Almost three years ago,  I dragged myself out of the soft bed at the Hotel Palacky in Karlovy Vary earlier than I should have  and, without sufficient doses of coffee, took in a late morning screening of James Benning’s natural history, and left the cinema famished but giddy with what has by now become a familiar sensation of uplift.

Like every Benning film I've had the pleasure of seeing, natural history, set inside the Vienna Museum of Natural History, frees you up from your fixation on pre-determined narrative shapes while sneaking in a new way, or ways, of seeing a story.  The images are intoxicating in and of themselves, but what’s delightful is the almost musical syncopation of the piece, from the asymmetrical editing, with some cuts lingering while others gone before you can blink almost, to its sound design, the industrial hum of the museum’s veins (storage rooms, boiler rooms, etc.) acting almost as a melodic counterpoint to the relatively hallowed quiet of the museum spaces. Benning's films are ruminations on duration, not merely the passage of time but also the passage of space, and natural history is in many ways the same, but obviously Benning's playing around with his normally rigorous structuralist maneuvers.

We tend to consign the capacity of art to change our lives to our formative years as connoisseurs of whatever culture we consume, when it really should be, and often is, an ongoing proposition. “They don’t make ‘em like they used to” is the weak shit of the time-trapped. Needless to say, the effect natural history had on me was exactly the same as the effect Benning’s Twenty Cigarettes had on me five years ago: life-altering.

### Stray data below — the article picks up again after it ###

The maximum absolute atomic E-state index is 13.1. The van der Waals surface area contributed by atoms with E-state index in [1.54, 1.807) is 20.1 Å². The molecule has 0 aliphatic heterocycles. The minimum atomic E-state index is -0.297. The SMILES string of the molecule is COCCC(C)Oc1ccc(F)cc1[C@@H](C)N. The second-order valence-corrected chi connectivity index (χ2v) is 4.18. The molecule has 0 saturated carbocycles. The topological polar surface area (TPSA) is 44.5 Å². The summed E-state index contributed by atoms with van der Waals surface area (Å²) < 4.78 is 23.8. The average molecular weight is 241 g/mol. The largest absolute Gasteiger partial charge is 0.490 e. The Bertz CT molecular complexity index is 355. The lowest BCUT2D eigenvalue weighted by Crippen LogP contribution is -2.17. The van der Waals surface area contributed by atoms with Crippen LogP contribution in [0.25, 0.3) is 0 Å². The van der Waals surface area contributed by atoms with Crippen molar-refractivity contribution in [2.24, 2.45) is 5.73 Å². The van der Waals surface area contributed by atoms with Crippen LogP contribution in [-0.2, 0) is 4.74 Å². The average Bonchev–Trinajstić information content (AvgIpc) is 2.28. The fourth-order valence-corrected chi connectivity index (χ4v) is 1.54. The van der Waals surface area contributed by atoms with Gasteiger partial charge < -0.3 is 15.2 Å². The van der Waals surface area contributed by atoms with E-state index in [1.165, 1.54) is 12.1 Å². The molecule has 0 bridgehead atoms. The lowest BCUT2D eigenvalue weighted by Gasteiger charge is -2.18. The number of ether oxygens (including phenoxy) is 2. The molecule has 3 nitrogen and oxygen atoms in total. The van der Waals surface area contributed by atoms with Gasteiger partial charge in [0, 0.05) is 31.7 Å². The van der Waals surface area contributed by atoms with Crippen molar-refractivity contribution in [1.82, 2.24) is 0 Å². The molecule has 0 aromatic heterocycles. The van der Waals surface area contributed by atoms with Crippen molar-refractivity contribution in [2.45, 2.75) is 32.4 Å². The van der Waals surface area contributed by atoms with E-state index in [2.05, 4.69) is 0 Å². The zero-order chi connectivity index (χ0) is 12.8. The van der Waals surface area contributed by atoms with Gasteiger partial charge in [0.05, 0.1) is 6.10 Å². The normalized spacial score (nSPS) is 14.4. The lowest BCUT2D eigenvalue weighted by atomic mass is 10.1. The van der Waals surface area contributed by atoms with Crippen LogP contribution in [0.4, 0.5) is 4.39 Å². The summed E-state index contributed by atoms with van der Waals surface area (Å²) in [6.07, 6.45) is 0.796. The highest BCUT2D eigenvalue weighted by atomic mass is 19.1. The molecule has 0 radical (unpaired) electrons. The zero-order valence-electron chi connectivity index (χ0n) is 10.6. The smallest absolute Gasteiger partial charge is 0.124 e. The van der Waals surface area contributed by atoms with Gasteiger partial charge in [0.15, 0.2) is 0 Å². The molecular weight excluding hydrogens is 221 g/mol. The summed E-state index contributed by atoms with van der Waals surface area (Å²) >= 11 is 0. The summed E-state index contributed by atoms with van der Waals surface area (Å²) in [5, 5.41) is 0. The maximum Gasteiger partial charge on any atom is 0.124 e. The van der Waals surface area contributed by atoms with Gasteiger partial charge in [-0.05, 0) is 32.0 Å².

A year ago, my head was swimming in more than its usual soup of anxieties, thinking of time mostly and the speed in which it steals days and people and love and dreams. Then I wake to a Facebook algorithm reminding me it’s been a year since I was a third world country hick at the other end of the first world  and time and love and dreams were my allies. Time flies. Then you die, right. That’s one way of looking at it. Another way is that: it’s ONLY been a year. Or, rather, it's ONLY been three years give or take. I’m not quite sure why I find that oddly soothing nor why I find this film oddly hopeful still. I know it’s only a movie, and a strange one to attach such emotional and existential baggage to,  but sometimes it’s all I’ve got and some days, man, some days, it’s all I need.

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